Border Patrol Agent Sentenced to Probation
Former Border Patrol agent Matthew Bowen was sentenced to three years probation on Wednesday for hitting a Guatemalan migrant Antolin Rolando López-Aguilar with his truck as he was running away. Weeks before the incident, Bowen had sent texts referring to immigrants as “subhuman” and “mindless murdering savages.” He faced one year in prison and a $100,000 fine, but U.S. District Judge Thomas Ferraro opted to sentence him to three years probation, 150 hours of community service and to cover Lopez-Aguilar’s medical costs. Ferraro said he felt the 2017 incident was an outlier in Bowen’s 11-year career. The New York Times
Washington — Guatemala Deal Takes Effect, Refugee Resettlement Suit
The Trump administration has begun sending asylum seekers from the U.S.–Mexico border to Guatemala under a bilateral agreement that could reshape the future of immigration. Even migrants not from Guatemala can be sent there, with the first Honduran asylum seeker returned to Guatemala on Thursday, according to Guatemala’s Foreign Ministry.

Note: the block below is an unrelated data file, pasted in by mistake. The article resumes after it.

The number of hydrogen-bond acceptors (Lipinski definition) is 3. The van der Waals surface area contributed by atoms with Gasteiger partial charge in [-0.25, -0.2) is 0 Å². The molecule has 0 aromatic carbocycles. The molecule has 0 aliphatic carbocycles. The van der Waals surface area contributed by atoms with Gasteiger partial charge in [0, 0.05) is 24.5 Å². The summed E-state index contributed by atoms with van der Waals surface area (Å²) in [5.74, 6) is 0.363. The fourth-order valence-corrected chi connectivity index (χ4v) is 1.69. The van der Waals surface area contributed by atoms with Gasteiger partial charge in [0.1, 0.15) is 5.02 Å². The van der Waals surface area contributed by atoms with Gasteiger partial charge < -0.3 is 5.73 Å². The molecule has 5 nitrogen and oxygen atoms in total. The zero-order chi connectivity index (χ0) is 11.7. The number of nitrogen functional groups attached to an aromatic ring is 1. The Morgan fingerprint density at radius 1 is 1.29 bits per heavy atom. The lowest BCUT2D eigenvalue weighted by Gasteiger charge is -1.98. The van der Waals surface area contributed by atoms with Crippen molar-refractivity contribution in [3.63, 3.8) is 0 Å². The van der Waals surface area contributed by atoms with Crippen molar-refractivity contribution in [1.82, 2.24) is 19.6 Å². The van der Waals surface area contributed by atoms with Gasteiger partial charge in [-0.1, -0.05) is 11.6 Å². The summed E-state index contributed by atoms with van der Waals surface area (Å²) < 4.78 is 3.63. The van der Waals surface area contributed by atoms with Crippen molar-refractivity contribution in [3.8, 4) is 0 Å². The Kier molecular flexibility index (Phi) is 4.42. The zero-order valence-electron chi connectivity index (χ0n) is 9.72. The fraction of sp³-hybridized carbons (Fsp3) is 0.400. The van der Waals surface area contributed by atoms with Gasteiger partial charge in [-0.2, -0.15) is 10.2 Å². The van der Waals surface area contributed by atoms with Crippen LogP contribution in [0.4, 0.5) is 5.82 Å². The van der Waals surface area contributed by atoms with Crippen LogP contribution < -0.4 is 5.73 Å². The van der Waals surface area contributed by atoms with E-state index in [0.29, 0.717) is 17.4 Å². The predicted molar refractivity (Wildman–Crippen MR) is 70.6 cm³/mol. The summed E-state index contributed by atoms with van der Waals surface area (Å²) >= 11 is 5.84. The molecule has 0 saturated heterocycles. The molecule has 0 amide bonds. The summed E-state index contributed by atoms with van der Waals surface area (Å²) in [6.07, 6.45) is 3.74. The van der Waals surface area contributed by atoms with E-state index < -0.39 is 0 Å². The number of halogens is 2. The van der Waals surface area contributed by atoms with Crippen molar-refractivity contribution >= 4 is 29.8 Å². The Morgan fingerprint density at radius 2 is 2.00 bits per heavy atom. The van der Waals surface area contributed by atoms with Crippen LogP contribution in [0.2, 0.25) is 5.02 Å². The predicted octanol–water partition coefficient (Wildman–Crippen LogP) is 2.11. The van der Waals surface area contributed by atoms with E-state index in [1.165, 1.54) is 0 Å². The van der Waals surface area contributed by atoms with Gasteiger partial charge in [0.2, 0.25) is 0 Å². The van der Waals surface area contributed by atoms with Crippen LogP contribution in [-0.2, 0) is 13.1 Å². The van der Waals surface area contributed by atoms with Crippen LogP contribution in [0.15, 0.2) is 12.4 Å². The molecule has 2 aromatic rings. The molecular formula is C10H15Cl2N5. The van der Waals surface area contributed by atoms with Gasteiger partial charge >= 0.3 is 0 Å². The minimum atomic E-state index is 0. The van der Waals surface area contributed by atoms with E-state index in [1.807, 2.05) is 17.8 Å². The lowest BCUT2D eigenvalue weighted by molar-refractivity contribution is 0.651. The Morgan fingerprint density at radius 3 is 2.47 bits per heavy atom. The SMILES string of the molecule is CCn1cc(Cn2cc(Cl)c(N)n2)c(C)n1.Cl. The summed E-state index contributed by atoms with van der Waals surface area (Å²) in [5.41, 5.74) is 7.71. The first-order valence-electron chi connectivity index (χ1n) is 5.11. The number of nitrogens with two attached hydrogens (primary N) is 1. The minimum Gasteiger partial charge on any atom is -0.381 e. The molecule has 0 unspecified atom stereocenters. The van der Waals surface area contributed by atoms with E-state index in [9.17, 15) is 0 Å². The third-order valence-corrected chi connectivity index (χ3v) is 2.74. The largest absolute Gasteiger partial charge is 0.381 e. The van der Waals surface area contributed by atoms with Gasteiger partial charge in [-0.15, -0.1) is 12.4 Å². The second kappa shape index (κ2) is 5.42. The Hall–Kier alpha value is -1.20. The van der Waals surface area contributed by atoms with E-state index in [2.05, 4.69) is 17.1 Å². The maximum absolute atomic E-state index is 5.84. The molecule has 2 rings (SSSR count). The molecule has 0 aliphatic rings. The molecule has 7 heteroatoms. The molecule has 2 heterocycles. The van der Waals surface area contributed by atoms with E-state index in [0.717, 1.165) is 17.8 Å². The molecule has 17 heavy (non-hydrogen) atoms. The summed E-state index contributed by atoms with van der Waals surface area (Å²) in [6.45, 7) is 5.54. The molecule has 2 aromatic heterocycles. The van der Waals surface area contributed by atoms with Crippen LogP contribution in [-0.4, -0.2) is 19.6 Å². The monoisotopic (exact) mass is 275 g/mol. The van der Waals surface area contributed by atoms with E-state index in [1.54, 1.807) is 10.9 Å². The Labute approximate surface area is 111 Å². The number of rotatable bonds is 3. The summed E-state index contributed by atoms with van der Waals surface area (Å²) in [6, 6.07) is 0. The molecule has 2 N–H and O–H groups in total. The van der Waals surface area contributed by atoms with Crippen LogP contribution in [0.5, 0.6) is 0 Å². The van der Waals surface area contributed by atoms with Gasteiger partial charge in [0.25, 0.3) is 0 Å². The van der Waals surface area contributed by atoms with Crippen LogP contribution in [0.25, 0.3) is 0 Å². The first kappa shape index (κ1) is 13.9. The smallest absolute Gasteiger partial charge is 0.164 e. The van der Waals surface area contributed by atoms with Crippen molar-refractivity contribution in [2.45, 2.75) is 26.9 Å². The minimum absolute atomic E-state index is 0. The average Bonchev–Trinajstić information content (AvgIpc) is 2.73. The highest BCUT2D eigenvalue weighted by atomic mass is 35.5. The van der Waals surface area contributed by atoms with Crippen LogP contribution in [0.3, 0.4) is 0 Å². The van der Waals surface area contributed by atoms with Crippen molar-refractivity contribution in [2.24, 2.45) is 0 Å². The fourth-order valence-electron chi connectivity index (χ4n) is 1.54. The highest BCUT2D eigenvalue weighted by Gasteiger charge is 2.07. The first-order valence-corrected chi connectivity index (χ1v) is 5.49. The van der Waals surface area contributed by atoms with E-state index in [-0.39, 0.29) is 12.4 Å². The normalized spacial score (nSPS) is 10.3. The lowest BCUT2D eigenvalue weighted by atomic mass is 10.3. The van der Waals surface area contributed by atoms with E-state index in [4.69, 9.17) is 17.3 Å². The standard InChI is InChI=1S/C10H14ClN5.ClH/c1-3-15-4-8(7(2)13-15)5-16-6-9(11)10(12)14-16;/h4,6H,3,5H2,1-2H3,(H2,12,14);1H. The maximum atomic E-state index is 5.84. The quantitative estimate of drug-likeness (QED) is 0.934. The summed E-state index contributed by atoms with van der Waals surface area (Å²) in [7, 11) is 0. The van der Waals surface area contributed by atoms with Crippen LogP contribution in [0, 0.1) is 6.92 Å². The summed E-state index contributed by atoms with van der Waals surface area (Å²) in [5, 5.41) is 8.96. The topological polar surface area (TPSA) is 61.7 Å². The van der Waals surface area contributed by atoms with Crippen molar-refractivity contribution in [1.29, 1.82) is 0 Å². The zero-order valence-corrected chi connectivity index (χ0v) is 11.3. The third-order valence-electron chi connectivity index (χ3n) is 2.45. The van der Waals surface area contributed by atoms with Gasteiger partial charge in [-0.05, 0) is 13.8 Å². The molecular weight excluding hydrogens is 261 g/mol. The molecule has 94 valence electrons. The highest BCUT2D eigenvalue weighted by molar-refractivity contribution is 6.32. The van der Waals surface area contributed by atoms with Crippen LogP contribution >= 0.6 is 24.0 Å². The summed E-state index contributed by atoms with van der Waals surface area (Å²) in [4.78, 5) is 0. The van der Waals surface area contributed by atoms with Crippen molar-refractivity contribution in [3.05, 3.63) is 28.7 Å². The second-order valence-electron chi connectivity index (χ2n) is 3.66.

The man was not identified, but he had reached the U.S. border and was sent off in accordance with the “safe third country” agreement signed between the U.S. and Guatemala in July. Under the agreement, all migrants arriving in the U.S. who passed through Guatemala and were not rejected for asylum there will be flown back. This would effectively block all Central American migration to the U.S, seeing as Guatemala covers all of Mexico’s southern border.
The program initially will be applied at the El Paso, Texas, Border Patrol station and the first phase will target Honduran and Salvadoran adults, Reuters reports. Migrants will supposedly be processed within 72 hours of arriving at the border. Training materials say asylum officers have been instructed to not ask migrants whether they have a fear of being sent to Guatemala — a question that’s asked of migrants sent back to Mexico and a standard part of an asylum interview. Through an unclear process, CBP agents will reportedly pick 10-15 people a day to be entered into the program. Associated Press, ReutersA group of refugee resettlement agencies filed a lawsuit against the Trump administration on Thursday against a policy that stipulates refugees can only be resettled in areas where local officials have signed off in advance. The agencies argue that the Trump administration exceeded its authority in setting this requirement. Reuters
Asylum and refugee officers were threatened in a department-wide email that they’d lose their jobs if they leaked information to the media. The information was then promptly leaked to the media. New Acting Director of USCIS Mark Koumans sent the email out to staff. BuzzFeed News